Tariana Turia Speech - Taonga
Hon Tariana Turia
12 March 2004 Speech Notes
Notes prepared for speech to opening of 'Awakening – Conversations with our Ancestors' – Exhibition at Te Tuhi-The Mark Gallery, 13 Reeves Road, Pakuranga, 3.00pm.
E nga mana, e nga reo, tena koutou.
E te iwi kainga, Ngai Tai, kua mihi mai koutou, tena koutou.
E nga iwi e huihui nei, tena tatou katoa.
Ka huri au ki to tatou manuhiri tuarangi, ki a Joy Wandin-Murphy, koutou ko to iwi Wurundjeri, tena koutou.
Joy, it is a privilege to be able to join in the welcome to you here today. Part of our tikanga, our custom, is reciprocity – utu. So it is nice to be able to return your welcome and hospitality to me and my party, when we visited Melbourne last August for an Indigenous Women's Gathering, prior to a meeting of Commonwealth Ministers.
I want to say how moved I was by the traditional fire-lighting ceremony you conducted to open our gathering at that time. For those who were not there, Joy invited us all to lend our energy to the collective enterprise of igniting a fire.
Control of fire is a distinctively human thing – unique in nature, and common to every culture. I saw the firelighting ceremony as an invitation to recognise our common humanity among the diversity of cultures and languages and histories of indigenous women. The fire we lit in our midst was the enlightenment and warmth we felt, that flowed from that shared understanding.
In my mihi today, I acknowledged the iwi kaainga – the home people, or local tribe. A kainga is where the home fires burn.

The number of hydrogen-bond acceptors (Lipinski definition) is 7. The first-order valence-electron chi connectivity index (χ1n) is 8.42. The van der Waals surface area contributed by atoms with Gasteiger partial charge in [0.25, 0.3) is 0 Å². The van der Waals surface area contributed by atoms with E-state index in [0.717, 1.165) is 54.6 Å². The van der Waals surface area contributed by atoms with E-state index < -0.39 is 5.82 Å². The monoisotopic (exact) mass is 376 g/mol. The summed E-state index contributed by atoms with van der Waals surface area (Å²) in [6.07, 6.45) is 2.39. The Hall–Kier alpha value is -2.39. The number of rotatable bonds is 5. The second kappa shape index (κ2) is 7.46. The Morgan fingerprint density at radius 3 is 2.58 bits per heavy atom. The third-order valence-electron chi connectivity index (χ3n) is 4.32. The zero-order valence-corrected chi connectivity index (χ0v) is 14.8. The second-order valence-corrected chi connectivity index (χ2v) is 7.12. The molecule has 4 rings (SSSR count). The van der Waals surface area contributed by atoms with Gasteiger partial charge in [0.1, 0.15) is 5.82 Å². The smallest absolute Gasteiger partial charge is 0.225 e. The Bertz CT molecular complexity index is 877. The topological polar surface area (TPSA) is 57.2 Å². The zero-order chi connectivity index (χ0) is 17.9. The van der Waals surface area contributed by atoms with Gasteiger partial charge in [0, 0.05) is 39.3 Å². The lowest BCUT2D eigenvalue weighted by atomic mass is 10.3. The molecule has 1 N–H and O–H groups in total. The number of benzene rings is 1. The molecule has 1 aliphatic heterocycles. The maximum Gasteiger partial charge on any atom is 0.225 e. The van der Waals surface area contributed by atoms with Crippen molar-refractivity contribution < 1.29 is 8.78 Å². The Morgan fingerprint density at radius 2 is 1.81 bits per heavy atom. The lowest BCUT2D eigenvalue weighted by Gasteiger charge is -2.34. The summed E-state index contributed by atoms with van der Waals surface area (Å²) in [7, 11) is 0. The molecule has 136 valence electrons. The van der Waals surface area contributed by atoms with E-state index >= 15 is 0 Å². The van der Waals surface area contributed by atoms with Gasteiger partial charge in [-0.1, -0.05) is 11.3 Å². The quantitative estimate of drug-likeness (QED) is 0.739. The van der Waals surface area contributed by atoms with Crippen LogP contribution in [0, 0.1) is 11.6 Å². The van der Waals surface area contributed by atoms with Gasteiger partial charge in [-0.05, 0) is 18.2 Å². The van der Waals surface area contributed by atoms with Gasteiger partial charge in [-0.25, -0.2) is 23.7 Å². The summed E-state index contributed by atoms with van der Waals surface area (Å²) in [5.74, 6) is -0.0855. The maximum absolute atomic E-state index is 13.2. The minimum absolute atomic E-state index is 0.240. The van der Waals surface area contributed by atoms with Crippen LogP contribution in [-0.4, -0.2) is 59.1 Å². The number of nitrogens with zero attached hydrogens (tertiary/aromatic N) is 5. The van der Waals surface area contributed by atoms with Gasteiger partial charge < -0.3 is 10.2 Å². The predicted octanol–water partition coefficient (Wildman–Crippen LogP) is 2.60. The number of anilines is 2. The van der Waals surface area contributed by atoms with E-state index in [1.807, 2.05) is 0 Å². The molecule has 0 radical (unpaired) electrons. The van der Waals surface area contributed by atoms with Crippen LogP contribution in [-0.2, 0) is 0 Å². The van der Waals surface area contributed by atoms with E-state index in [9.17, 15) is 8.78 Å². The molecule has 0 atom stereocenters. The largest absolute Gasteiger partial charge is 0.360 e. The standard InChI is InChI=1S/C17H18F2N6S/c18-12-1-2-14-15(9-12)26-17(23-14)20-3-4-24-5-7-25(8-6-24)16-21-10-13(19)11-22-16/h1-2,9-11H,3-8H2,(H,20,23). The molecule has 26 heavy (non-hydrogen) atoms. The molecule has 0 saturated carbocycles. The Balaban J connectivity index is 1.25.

Keeping fires burning on land symbolises occupation, and is recognised among all iwi as a form of customary title to land.
I understand that Koorie nations have similar traditions of 'firestick' land management, regularly lighting fires to cleanse the land. In our terms, that would be an expression of kaitiakitanga, or guardianship.
I would guess that fire is symbolically important in all indigenous cultures – it certainly is relevant to our purpose today.
We are here to open an art exhibition, and to celebrate the artistic achievements of our respective iwi – the indigenous peoples of Aotearoa and Australia.
The paintings, poetry, jewellery and films are all taonga in the eyes of our people. I want to talk a bit about this word, because it links our peoples, and also because of its use and translation in the Treaty of Waitangi.
The Williams dictionary defines 'taonga' as property, or anything highly prized, and examples include both concrete possessions and cultural practices such as haka.
The Treaty of Waitangi guarantees to tangata whenua the Crown's protection of 'te tino rangatiratanga o … o ratou taonga katoa'. The English translation describes that as 'full, exclusive and undisturbed possession of [their] … other properties'.
The value we place on taonga is its value in maintaining our cultural identity and autonomy. All our taonga, like those we will experience today, are to be cherished as culturally significant. They are ours and they provide a window to our world, just as the ritual of firelighting led by Joy last year, provided me with a vital awakening into the practices and beliefs of your indigenous peoples.
That is the purpose of all art – an expression of shared values, designed to make us think about what we have in common with others, and what makes us distinctive.
Finally, I want to congratulate and celebrate with you the concept of inviting us to treasure our own conversations with our ancestors. We all carry with us the aspirations, experiences, hopes and dreams of our tüpuna, into every aspect of Te Ao Hurihuri, this fast moving world. It is moments like this when we remember to hold fast to those conversations, to carry us tall and resilient, to determine our actions in the contemporary world. We must never lose sight of their legacy.
I want to thank all the artists who have contributed to this exhibition, and I am so looking forward to having a look at your works.
Kia ka tonu te ahi – may the fire continue to burn!
Kia ora tatou katoa.